Seoul, Feb 21, 2020 (AFP) - North Korea has cancelled the Pyongyang Marathon -- its biggest tourist money-spinner of the year -- because of the novel coronavirus outbreak, tour companies said Friday.   Beijing-based Koryo Tours, the official partner of the marathon, said on its website it had "received official confirmation today that the Pyongyang Marathon 2020 is cancelled".   "This is due to the ongoing closure of the North Korean border and COVID-19 virus situation in China and the greater region," it added.   Young Pioneer Tours, which specialises in budget trips to the isolated country, issued a similar statement.

The annual marathon is held in April as part of the anniversary commemorations for founder Kim Il Sung's birth in 1912, and attracts curious foreigners eager to run through the streets of the tightly controlled city.   Almost 1,000 Westerners took part last year, according to organisers, paying entry fees of up to $150 to do so.

North Korea has put itself into self-imposed isolation to protect itself from the outbreak raging in neighbouring China, which has infected more than 75,000 people and killed over 2,200.   Pyongyang has suspended flights and train services, banned tourists, and imposed 30 days of quarantine on resident foreigners.   North Korea is subject to multiple international sanctions over its nuclear and ballistic missile programmes and its medical infrastructure is weak, with chronic shortages of medicines and equipment.

As a result an outbreak would wreak havoc, analysts say.   It has taken similar measures before: it banned tourists for more than four months from October 2014 to keep out the Ebola virus, even though no cases had been reported in Asia.   North Korea clamped down for six months during the Severe Acute Respiratory Syndrome (SARS) outbreak of 2002-03, which killed nearly 650 people across mainland China and Hong Kong.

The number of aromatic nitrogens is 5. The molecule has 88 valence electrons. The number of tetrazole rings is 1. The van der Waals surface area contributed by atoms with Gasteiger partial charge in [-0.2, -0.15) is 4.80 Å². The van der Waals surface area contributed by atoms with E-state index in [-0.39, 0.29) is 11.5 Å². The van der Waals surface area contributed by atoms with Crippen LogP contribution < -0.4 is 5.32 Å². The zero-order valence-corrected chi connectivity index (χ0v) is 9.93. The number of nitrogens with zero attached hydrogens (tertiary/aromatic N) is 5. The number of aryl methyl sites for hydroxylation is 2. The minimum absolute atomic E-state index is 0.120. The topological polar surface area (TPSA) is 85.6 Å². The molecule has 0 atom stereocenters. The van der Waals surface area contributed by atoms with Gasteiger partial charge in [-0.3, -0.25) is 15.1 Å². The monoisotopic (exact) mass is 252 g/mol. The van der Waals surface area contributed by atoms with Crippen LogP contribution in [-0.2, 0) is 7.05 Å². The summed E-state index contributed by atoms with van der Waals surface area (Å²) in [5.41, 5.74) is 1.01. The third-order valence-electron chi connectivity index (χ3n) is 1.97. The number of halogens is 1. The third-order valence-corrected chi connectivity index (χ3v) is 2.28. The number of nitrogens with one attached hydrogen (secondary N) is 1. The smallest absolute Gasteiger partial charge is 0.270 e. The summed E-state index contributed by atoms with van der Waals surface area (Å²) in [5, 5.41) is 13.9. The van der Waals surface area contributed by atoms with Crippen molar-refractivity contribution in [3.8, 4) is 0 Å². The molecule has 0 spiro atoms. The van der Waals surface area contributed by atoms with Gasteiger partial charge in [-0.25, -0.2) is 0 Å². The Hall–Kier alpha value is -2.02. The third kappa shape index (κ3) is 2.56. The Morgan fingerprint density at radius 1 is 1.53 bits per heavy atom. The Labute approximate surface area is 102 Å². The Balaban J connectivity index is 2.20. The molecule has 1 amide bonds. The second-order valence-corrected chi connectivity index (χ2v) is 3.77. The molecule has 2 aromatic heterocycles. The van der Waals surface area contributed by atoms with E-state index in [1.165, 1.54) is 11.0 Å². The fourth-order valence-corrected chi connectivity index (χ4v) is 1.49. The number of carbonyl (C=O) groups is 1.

Date: Fri, 21 Feb 2020 05:56:39 +0100 (MET)

Jukkasjaervi, Sweden, Feb 21, 2020 (AFP) - High above the Arctic Circle and nestled in the snow-dusted forests of northern Sweden, gaggles of tourists gathered on a February morning for a glimpse of hallways, bedrooms and a wedding chapel sculpted from ice, part of the 30th incarnation of Sweden's ice hotel.   Stopping in blue-white hallways to take snaps of a chandelier and ornately decorated bedrooms entirely carved from ice, the tourists are among the 50,000 day visitors to the hotel every year, founded in 1989 by a hotelier looking to attract visitors to the remote town of Jukkasjarvi, 200 kilometres (125 miles) north of the Arctic Circle.   Built every October from the frozen waters of the nearby river Torne, the winter hotel has 35 bedrooms.

Temperatures reach -5 degrees Celsius (23 Fahrenheit) in the rooms, which start at around three times the average price of a night in a three-star establishment in Stockholm.   Individual suites cost more, and feature sculptures and designs by artists from around the world.   One room inspired by the aurora borealis -- the northern lights that can be seen in the skies nearby -- features lighting that changes colour, as well as a giant snow sculpture of a reindeer's head, all set to a soundtrack of ambient music and, occasionally, reindeer grunts.   Around 20,000 guests spend a night in the hotel every year.   But 25-year-old guide Julia Hansers said guests usually react less to the cold than to the tranquillity.   "A lot of people coming here live in the city, and there you always have some sort of sounds and noise around you, and inside the ice hotel it's completely quiet," said Hansers, peering out from under a thick woolly hat.